Suffolk: Composting firm fined �20,000 for unpleasant smells

OPERATORS of a composting site have today been fined �20,000 for causing smells described as being akin to ‘vomit’ and ‘diarrhoea’.

Ipswich-based County Mulch admitted allowing the offensive smells off site between August 10, 2009, and February 5, 2010.

Appearing before magistrates today in Bury St Edmunds - the town nearest their Stanton-based composting facility - the company was also ordered to pay costs of �13,873.

Anne-Lise McDonald, prosecuting for the Environment Agency, said the smells had breached the company’s environmental permit.

She said that neighbours had a right to expect that operators’ activities at such a site would not detract from their quality of life.


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The court heard that during 2009 the agency received 206 odour complaints about the composting site at Shepherds Grove Industrial Estate, Stanton, compared to 21 in 2007 and 5 in 2008. In 2010 there were 50 complaints between January 1 and February 4.

One retired couple from Hepworth, about a mile away, said that in 2009 the smells became more frequent and was ‘putrid, overpowering and suffocating’, the court was told.

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They were worried about their health because of it and one of them had been prescribed a drug to ease the nausea brought on by the smell.

Mrs McDonald said Agency officers had frequently found composting liquor and sludge stagnating on the floor of the buildings and in the yard.

On one particular visit on August 11 an officer saw the reception and processing shed was very full and apart from recent deposits, much of the waste in the reception building was old and decomposing and had either been on site for too long or had been in transfer for too long.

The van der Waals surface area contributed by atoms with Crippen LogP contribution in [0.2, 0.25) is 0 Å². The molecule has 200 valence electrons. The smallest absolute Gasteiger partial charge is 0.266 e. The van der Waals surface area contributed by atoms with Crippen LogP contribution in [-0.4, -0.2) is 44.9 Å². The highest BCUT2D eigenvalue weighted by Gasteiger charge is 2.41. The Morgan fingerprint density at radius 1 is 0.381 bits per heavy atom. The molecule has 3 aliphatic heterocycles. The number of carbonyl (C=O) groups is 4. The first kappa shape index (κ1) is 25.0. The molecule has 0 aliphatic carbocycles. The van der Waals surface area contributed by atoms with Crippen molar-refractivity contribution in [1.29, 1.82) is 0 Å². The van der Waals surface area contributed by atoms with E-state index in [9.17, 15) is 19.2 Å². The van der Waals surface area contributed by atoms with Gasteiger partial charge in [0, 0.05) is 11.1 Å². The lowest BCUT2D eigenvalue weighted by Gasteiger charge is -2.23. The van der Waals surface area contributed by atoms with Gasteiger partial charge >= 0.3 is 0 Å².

“The building was so full the officer had trouble passing by the odorous material. The floor in the building was in poor condition with sludgy liquid pooling around the piles and there was a foul odour,” she said.

An odour review, commissioned by County Mulch on the advice of the Agency, identified a number of sources of emissions from the operations and equipment including ineffective biofilters, poor fan sequencing, no air extraction or abatement in the shredding and screening areas, and no odour abatement on the leachate collection tank and lagoon.

Mrs McDonald said that even after this there were smells coming from the composting site for another few months. In February 2010, even though there was a reduced amount of waste there, the site was fairly dirty with some areas covered in compost sludge and there were a number of odours, odorous steam venting from the biofilter, steam rising from many locations and the concrete area in the reception building was in poor condition resulting in effluent ponding in areas around the waste and adding to the smells.

Paul Sheridan, for County Mulch, said the management and shareholders of the company had changed since the offence was committed. He said the company had spent nearly �300,000 on improvements at the site, including measures to prevent odours.

After the hearing agency officer Tim Wojcik said: “Companies such as County Mulch perform an important role in diverting waste from landfills but still have a responsibility to operate in a way that does not impact negatively on their neighbours.

“A great deal of Environment Agency resource has been spent in monitoring the site’s activities, advising the company and liaising with the public over this issue.

“Since that time significant changes have occurred within the company management and on the site in an attempt to improve odour control. The Environment Agency is continuing to work with the company.”

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